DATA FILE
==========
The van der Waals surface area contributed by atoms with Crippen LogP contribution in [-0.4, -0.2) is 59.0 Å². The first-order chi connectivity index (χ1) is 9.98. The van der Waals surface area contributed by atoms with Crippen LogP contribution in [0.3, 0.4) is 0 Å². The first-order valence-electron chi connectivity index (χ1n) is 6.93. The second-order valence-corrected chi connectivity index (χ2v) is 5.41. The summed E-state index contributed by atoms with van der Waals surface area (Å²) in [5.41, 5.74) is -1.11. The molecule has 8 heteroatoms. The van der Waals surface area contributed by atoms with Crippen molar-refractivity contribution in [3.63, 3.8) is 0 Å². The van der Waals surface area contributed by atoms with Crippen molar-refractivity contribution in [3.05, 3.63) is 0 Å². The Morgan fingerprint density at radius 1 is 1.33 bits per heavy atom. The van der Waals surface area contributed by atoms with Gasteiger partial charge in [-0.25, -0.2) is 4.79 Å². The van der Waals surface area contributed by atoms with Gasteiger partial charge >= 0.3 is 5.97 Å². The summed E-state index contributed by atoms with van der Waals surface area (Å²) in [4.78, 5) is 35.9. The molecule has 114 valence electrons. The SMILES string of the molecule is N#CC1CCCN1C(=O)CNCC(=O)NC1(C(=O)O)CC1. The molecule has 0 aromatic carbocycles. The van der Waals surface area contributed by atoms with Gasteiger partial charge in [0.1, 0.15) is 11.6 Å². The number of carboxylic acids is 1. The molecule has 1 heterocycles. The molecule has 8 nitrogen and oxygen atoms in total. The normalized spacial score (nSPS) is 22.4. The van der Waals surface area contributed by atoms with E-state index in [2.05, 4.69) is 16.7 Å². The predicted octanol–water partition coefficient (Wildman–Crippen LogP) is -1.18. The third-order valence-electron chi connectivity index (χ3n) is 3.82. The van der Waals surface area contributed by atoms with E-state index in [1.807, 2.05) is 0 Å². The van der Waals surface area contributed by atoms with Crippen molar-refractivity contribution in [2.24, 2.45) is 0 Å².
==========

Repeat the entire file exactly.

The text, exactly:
The van der Waals surface area contributed by atoms with Crippen LogP contribution in [-0.4, -0.2) is 59.0 Å². The first-order chi connectivity index (χ1) is 9.98. The van der Waals surface area contributed by atoms with Crippen LogP contribution in [0.3, 0.4) is 0 Å². The first-order valence-electron chi connectivity index (χ1n) is 6.93. The second-order valence-corrected chi connectivity index (χ2v) is 5.41. The summed E-state index contributed by atoms with van der Waals surface area (Å²) in [5.41, 5.74) is -1.11. The molecule has 8 heteroatoms. The van der Waals surface area contributed by atoms with Crippen molar-refractivity contribution in [3.63, 3.8) is 0 Å². The van der Waals surface area contributed by atoms with Crippen molar-refractivity contribution in [3.05, 3.63) is 0 Å². The Morgan fingerprint density at radius 1 is 1.33 bits per heavy atom. The van der Waals surface area contributed by atoms with Gasteiger partial charge in [-0.25, -0.2) is 4.79 Å². The van der Waals surface area contributed by atoms with Gasteiger partial charge >= 0.3 is 5.97 Å². The summed E-state index contributed by atoms with van der Waals surface area (Å²) in [4.78, 5) is 35.9. The molecule has 114 valence electrons. The SMILES string of the molecule is N#CC1CCCN1C(=O)CNCC(=O)NC1(C(=O)O)CC1. The molecule has 0 aromatic carbocycles. The van der Waals surface area contributed by atoms with Gasteiger partial charge in [0.1, 0.15) is 11.6 Å². The number of carboxylic acids is 1. The molecule has 1 heterocycles. The molecule has 8 nitrogen and oxygen atoms in total. The normalized spacial score (nSPS) is 22.4. The van der Waals surface area contributed by atoms with E-state index in [2.05, 4.69) is 16.7 Å². The predicted octanol–water partition coefficient (Wildman–Crippen LogP) is -1.18. The third-order valence-electron chi connectivity index (χ3n) is 3.82. The van der Waals surface area contributed by atoms with E-state index in [1.807, 2.05) is 0 Å². The van der Waals surface area contributed by atoms with Crippen molar-refractivity contribution in [2.24, 2.45) is 0 Å².